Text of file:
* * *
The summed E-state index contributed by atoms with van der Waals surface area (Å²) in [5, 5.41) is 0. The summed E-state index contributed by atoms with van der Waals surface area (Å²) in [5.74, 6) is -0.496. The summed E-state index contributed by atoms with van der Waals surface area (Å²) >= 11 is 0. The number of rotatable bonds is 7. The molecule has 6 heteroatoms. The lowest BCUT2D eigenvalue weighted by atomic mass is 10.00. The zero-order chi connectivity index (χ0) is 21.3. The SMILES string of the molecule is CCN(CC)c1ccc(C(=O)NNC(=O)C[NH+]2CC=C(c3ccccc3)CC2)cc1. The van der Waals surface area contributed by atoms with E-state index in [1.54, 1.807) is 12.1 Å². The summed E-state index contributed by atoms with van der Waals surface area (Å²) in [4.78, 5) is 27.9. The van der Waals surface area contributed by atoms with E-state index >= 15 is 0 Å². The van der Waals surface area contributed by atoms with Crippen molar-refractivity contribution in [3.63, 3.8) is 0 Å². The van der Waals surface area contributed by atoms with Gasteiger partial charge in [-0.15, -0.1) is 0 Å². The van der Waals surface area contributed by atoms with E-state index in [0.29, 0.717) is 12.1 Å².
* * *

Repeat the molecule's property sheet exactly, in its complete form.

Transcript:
The summed E-state index contributed by atoms with van der Waals surface area (Å²) in [5, 5.41) is 0. The summed E-state index contributed by atoms with van der Waals surface area (Å²) in [5.74, 6) is -0.496. The summed E-state index contributed by atoms with van der Waals surface area (Å²) >= 11 is 0. The number of rotatable bonds is 7. The molecule has 6 heteroatoms. The lowest BCUT2D eigenvalue weighted by atomic mass is 10.00. The zero-order chi connectivity index (χ0) is 21.3. The SMILES string of the molecule is CCN(CC)c1ccc(C(=O)NNC(=O)C[NH+]2CC=C(c3ccccc3)CC2)cc1. The van der Waals surface area contributed by atoms with E-state index in [1.54, 1.807) is 12.1 Å². The summed E-state index contributed by atoms with van der Waals surface area (Å²) in [4.78, 5) is 27.9. The van der Waals surface area contributed by atoms with E-state index >= 15 is 0 Å². The van der Waals surface area contributed by atoms with Crippen molar-refractivity contribution in [3.63, 3.8) is 0 Å². The van der Waals surface area contributed by atoms with Gasteiger partial charge in [-0.15, -0.1) is 0 Å². The van der Waals surface area contributed by atoms with E-state index in [0.29, 0.717) is 12.1 Å².